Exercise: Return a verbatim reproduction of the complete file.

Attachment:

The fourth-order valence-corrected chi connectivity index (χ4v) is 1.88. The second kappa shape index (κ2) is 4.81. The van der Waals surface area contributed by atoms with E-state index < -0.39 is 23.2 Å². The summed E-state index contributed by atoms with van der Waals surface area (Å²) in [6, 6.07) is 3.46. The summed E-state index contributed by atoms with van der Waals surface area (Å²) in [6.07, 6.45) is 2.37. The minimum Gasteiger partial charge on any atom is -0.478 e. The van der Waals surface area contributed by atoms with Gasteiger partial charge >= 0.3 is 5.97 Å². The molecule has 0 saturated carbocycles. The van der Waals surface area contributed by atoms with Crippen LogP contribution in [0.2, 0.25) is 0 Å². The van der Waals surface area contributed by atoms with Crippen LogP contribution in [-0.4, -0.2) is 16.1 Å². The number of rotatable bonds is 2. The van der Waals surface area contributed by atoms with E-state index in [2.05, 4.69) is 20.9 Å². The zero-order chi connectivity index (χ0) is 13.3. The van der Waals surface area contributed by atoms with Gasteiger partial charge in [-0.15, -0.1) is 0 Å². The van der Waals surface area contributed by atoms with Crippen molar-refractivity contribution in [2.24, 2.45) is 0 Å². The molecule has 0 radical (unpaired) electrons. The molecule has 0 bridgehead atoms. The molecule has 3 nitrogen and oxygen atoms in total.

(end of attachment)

The fourth-order valence-corrected chi connectivity index (χ4v) is 1.88. The second kappa shape index (κ2) is 4.81. The van der Waals surface area contributed by atoms with E-state index < -0.39 is 23.2 Å². The summed E-state index contributed by atoms with van der Waals surface area (Å²) in [6, 6.07) is 3.46. The summed E-state index contributed by atoms with van der Waals surface area (Å²) in [6.07, 6.45) is 2.37. The minimum Gasteiger partial charge on any atom is -0.478 e. The van der Waals surface area contributed by atoms with Gasteiger partial charge >= 0.3 is 5.97 Å². The molecule has 0 saturated carbocycles. The van der Waals surface area contributed by atoms with Crippen LogP contribution in [0.2, 0.25) is 0 Å². The van der Waals surface area contributed by atoms with Crippen LogP contribution in [-0.4, -0.2) is 16.1 Å². The number of rotatable bonds is 2. The van der Waals surface area contributed by atoms with E-state index in [2.05, 4.69) is 20.9 Å². The zero-order chi connectivity index (χ0) is 13.3. The van der Waals surface area contributed by atoms with Gasteiger partial charge in [-0.15, -0.1) is 0 Å². The van der Waals surface area contributed by atoms with Crippen molar-refractivity contribution in [2.24, 2.45) is 0 Å². The molecule has 0 radical (unpaired) electrons. The molecule has 0 bridgehead atoms. The molecule has 3 nitrogen and oxygen atoms in total.